accessibleGO Blogs
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Bust Activity Barriers In Accessible Whistler, British Columbia, Canada
By: Tabassum Chagani | September 20th 2018, 9:13 am
Tabassum Chagani

Tabassum is an avid traveler and is passionate about sharing her travel experiences with those who have a bucket list of places to travel but have put a lid on it just because they feel frustrated and overwhelmed at planning and preparation that goes into making travel arrangements keeping their unique needs in mind.

Whistler is an international resort in British Columbia, Canada, that is accessible to all people.  As the Host Mountain Resort for the 2010 Olympic and Paralympic Winter Games, accessibility is built into Whistler Village.

Tabassum and friend in a beach wheelchair entering the water

You will find pedestrian-only streets, paved access to the Valley Trail and close proximity to transportation. Whistler’s bus system includes accessibility features such as space for wheelchairs and easy access buses.

Beautiful Whistler landscape with mountains and waterfront

Are You Familiar With Whistler Adaptive Sports?

The Whistler Adaptive Sports Program is a not-for-profit society that provides year-around, recreational programs for people of all ages with disabilities.

Tabassum strapped into a rugged outdoor vehicle

Whistler Adaptive is a center for learning and sports excellence that has a local, regional, national and international clientele and encourages independence, self-confidence, and self-motivation for all of our athletes and participants through outdoor activity.

These programs are available to all locals, visitors from across Canada and anyone traveling to Whistler from across the globe.”

Whistler’s Wealth of Winter Activities for All

Call 1.800.766.0449 to book Adaptive Ski and Snowboarding lessons.

David Munk skis in Paralympic Games

Australian Paralympian David Munk skis with outriggers. Photo credit: Australian Paralympic Committee

Stand Ski or Sit Ski Program

The Whistler Adaptive Ski and Snowboard Program coaches individuals with sensory, cognitive or physical disabilities on Whistler Blackcomb mountain and offers specialized equipment, therapeutic programming and alpine ski instruction for a range of participants. They have a large team of experienced and dynamic instructors and provide lessons for beginner, intermediate or advanced skiers.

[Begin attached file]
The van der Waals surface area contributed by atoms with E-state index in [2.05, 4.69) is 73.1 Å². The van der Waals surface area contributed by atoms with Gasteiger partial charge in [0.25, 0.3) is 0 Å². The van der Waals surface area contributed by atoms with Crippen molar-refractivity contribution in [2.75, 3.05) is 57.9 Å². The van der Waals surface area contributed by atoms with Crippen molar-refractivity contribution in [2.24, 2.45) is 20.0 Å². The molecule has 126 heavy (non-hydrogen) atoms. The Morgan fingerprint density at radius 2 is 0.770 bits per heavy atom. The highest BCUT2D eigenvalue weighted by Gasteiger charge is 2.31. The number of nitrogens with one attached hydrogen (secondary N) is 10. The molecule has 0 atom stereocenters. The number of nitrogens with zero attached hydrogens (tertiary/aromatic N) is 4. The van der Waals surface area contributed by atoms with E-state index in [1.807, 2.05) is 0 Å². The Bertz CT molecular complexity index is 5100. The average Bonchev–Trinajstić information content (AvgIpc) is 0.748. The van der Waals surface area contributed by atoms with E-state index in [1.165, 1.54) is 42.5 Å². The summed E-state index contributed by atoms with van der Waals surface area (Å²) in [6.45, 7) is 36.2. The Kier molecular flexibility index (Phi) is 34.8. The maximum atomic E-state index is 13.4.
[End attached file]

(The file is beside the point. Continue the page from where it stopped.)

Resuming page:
Standing skiers have a range of adaptive and teaching equipment to show you how to simply slide on the snow, learn to link turns or master the art of bumps or powder skiing.

An instructor guides a participant in sit skiing

This photo is for illustration.  It is not from Whistler Adaptive.

Here’s how WhislterAdaptive.com explains it in their own words:

  • “Outriggers – which are used for balance – are modified ski poles with a mini ski on the end. The number of tracks left in the snow by skis or outriggers determines the skiing technique the participant uses.
  • Sit-skiing is a popular sport for people with limited lower body strength and people who use wheelchairs, including those with paraplegia and quadriplegia, bilateral lower extremity amputations or developmental disabilities.
  • Sit-skis have a moulded seat (bucket) with an adjustable back positioned on a metal frame with a large shock absorber. Mounted with a binding to either one or two skis, there are outriggers that are either used as poles or are fixed to the sit ski frame. For those who lack balance to hold themselves up, the sit-ski is fit to allow an instructor to maintain control of the ski.